I have started a business as an online retail site in an EU country. Do I need to completely restructure it when I cross a border into a neighboring EU country? Really? Can I not just call my translation agency, and then the problem is solved? I mean, everyone in EU e-commerce is doing this!
Have you ever taken a look at a multi-country online shop? Take IKEA as a sample:
Is there a solution to this problem, disregarding the abyss of decision-making in Brussels? European legislators and politicians are working on the legal problems in copyright and VAT in the Digital Single Market, but the core problem isn’t mentioned much.
Multilingual Market for EU E-Commerce
The core problem is the organization of the multilingual product offering. Why? There must be flexibility in the online presentation of the shop to help the customer find what they are looking for.
Surely this is basically a technical problem? And yes, there are solutions available. However, this is not being addressed. Currently, the website, not the products, is structured. This is repeated for every website in each country. It is very expensive. Worse, it does not achieve the main goal – help the customer find what they want to buy.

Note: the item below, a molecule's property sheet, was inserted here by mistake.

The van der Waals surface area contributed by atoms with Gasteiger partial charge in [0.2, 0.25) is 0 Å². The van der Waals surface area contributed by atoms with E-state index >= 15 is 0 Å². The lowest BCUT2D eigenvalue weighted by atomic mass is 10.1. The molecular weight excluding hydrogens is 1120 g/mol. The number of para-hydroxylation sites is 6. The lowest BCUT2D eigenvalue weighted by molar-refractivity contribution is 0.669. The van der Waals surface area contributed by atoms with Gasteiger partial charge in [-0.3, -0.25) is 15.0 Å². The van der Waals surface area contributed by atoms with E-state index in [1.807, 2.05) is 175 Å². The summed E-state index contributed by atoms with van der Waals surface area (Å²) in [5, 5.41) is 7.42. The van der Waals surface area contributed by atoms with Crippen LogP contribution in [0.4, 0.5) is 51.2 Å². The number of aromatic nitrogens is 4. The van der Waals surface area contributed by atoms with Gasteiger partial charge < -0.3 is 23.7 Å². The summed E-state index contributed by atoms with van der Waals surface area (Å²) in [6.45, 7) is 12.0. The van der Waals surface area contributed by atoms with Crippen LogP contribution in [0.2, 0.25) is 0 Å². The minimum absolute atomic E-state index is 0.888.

Companies should instead structure the products in a meaningful way, so that they can be easily found. If you have ever tried to find something in an EU online shop and you don’t know the exact name – good luck! The forte of the US e-commerce competition is great search and serious product organization. This is why, in spite of EU legislation, they outsell EU e-commerce retailers cross-border in the EU by a factor of 15 (fifteen)!
Graphs and Surface
The solution to these cross-border problems is to think of product offerings as a tree or a graph. This structure is then coupled with the surface terms to be found in the relevant languages. The products should be organized as a multilingual taxonomy of multiple relationships, that learn from what people search for and are adapted accordingly.
You need to be as careful organizing your products in your online shop as you are in the physical shop – chewing gum by the cashier, and so forth. The thing is that in the EU every online shop needs to be flexible and adapt to national priorities and wishes. What you need to do is carefully handcraft your product descriptions to make sure key words in each language are activated through search.
You will find more information on the Coreon website.
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*Feature Image: Technology photo created by freepik – www.freepik.com